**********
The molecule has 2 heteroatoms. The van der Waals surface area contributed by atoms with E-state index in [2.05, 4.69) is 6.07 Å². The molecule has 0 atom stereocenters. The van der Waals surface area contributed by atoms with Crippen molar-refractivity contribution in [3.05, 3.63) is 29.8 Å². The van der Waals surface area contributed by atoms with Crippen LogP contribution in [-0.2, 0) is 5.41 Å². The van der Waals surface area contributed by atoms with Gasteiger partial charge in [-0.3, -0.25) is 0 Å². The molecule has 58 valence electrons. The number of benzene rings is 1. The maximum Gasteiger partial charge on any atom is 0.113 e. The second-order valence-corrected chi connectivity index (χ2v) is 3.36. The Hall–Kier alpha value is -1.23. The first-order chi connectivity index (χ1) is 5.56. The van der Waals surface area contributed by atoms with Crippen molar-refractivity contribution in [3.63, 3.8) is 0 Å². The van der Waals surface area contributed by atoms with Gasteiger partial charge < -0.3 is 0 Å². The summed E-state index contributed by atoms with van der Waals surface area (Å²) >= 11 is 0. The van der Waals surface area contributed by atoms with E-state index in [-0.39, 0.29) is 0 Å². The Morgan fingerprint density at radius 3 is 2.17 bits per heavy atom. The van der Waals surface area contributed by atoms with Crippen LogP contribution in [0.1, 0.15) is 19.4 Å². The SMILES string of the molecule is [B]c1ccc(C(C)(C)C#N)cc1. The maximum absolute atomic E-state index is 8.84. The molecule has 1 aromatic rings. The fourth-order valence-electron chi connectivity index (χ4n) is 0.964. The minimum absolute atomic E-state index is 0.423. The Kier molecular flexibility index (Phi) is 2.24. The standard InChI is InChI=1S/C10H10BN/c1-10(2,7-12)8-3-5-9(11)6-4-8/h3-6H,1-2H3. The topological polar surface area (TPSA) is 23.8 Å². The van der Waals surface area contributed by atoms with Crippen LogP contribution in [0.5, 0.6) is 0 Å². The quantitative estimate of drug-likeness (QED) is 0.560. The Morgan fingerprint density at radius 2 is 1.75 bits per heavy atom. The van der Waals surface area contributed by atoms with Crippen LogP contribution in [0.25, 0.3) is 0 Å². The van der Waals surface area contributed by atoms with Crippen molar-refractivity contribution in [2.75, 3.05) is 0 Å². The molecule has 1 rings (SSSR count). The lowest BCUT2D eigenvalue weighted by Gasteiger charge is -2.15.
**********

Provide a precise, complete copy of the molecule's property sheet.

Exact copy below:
The molecule has 2 heteroatoms. The van der Waals surface area contributed by atoms with E-state index in [2.05, 4.69) is 6.07 Å². The molecule has 0 atom stereocenters. The van der Waals surface area contributed by atoms with Crippen molar-refractivity contribution in [3.05, 3.63) is 29.8 Å². The van der Waals surface area contributed by atoms with Crippen LogP contribution in [-0.2, 0) is 5.41 Å². The van der Waals surface area contributed by atoms with Gasteiger partial charge in [-0.3, -0.25) is 0 Å². The molecule has 58 valence electrons. The number of benzene rings is 1. The maximum Gasteiger partial charge on any atom is 0.113 e. The second-order valence-corrected chi connectivity index (χ2v) is 3.36. The Hall–Kier alpha value is -1.23. The first-order chi connectivity index (χ1) is 5.56. The van der Waals surface area contributed by atoms with Crippen molar-refractivity contribution in [3.63, 3.8) is 0 Å². The van der Waals surface area contributed by atoms with Gasteiger partial charge < -0.3 is 0 Å². The summed E-state index contributed by atoms with van der Waals surface area (Å²) >= 11 is 0. The van der Waals surface area contributed by atoms with E-state index in [-0.39, 0.29) is 0 Å². The Morgan fingerprint density at radius 3 is 2.17 bits per heavy atom. The van der Waals surface area contributed by atoms with Crippen LogP contribution in [0.1, 0.15) is 19.4 Å². The SMILES string of the molecule is [B]c1ccc(C(C)(C)C#N)cc1. The maximum absolute atomic E-state index is 8.84. The molecule has 1 aromatic rings. The fourth-order valence-electron chi connectivity index (χ4n) is 0.964. The minimum absolute atomic E-state index is 0.423. The Kier molecular flexibility index (Phi) is 2.24. The standard InChI is InChI=1S/C10H10BN/c1-10(2,7-12)8-3-5-9(11)6-4-8/h3-6H,1-2H3. The topological polar surface area (TPSA) is 23.8 Å². The van der Waals surface area contributed by atoms with Crippen LogP contribution in [0.5, 0.6) is 0 Å². The quantitative estimate of drug-likeness (QED) is 0.560. The Morgan fingerprint density at radius 2 is 1.75 bits per heavy atom. The van der Waals surface area contributed by atoms with Crippen LogP contribution in [0.25, 0.3) is 0 Å². The van der Waals surface area contributed by atoms with Crippen molar-refractivity contribution in [2.75, 3.05) is 0 Å². The molecule has 1 rings (SSSR count). The lowest BCUT2D eigenvalue weighted by Gasteiger charge is -2.15.